Earlier Stone Age Artifacts Unearthed in South Africa


An international team of researchers have unearthed tens of thousands of Earlier Stone Age artifacts at an archaeological site in Kathu, Northern Cape province of South Africa.

Archaeologists from the University of Cape Town, University of Toronto (U of T) and the McGregor Museum in Kimberley, South Africa, discovered hand axes and other tools at the Kathu Townlands site that is between 700,000-1 million years old.

Steven James Walker, from the Department of Archaeology at UCT and lead author of the study, said that Kathu is a major iron mining centre at present. The prehistoric site is the middle of an intensive development phase, posing a unique challenge for archaeologists and developers to collaborate together.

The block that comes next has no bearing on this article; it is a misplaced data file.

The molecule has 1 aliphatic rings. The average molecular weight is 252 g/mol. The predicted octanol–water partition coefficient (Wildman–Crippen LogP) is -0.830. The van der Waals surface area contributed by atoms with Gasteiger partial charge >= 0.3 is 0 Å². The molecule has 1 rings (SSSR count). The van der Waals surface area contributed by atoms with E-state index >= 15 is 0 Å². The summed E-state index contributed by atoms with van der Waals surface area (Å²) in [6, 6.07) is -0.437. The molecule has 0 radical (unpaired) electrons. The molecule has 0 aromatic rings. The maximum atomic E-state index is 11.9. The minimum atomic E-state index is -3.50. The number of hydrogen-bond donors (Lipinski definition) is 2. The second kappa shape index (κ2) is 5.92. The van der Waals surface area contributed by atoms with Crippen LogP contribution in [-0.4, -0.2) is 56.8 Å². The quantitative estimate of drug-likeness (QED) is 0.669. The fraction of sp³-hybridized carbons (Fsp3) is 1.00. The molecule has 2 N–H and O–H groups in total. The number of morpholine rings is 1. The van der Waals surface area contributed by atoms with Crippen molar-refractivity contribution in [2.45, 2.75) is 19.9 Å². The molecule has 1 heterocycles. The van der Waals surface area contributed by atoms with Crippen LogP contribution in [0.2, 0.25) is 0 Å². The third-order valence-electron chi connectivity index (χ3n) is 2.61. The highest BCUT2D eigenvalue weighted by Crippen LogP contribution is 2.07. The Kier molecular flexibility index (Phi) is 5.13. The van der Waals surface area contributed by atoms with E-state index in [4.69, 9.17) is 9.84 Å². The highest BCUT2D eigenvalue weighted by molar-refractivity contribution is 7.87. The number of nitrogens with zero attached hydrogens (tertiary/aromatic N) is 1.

"The site is amazing and it is threatened. We've been working well with developers as well as the South African Heritage Resources Agency to preserve it, but the town of Kathu is rapidly expanding around the site. It might get cut off on all sides by development and this would be regrettable," Walker said in a statement.

The Kathu Townlands site is one among a group of prehistoric sites known as the Kathu Complex. Other sites in the group include Kathu Pan 1 that has generated fossils of animals like elephants and hippos, and tools dating back to half a million years ago.

"We need to imagine a landscape around Kathu that supported large populations of human ancestors, as well as large animals like hippos. All indications suggest that Kathu was much wetter, maybe more like the Okavango than the Kalahari. There is no question that the Kathu Complex presents unique opportunities to investigate the evolution of human ancestors in Southern Africa," said Michael Chazan, Director of the Archaeology Centre at U of T.

The finding is published in the journal PLOS ONE.                                                

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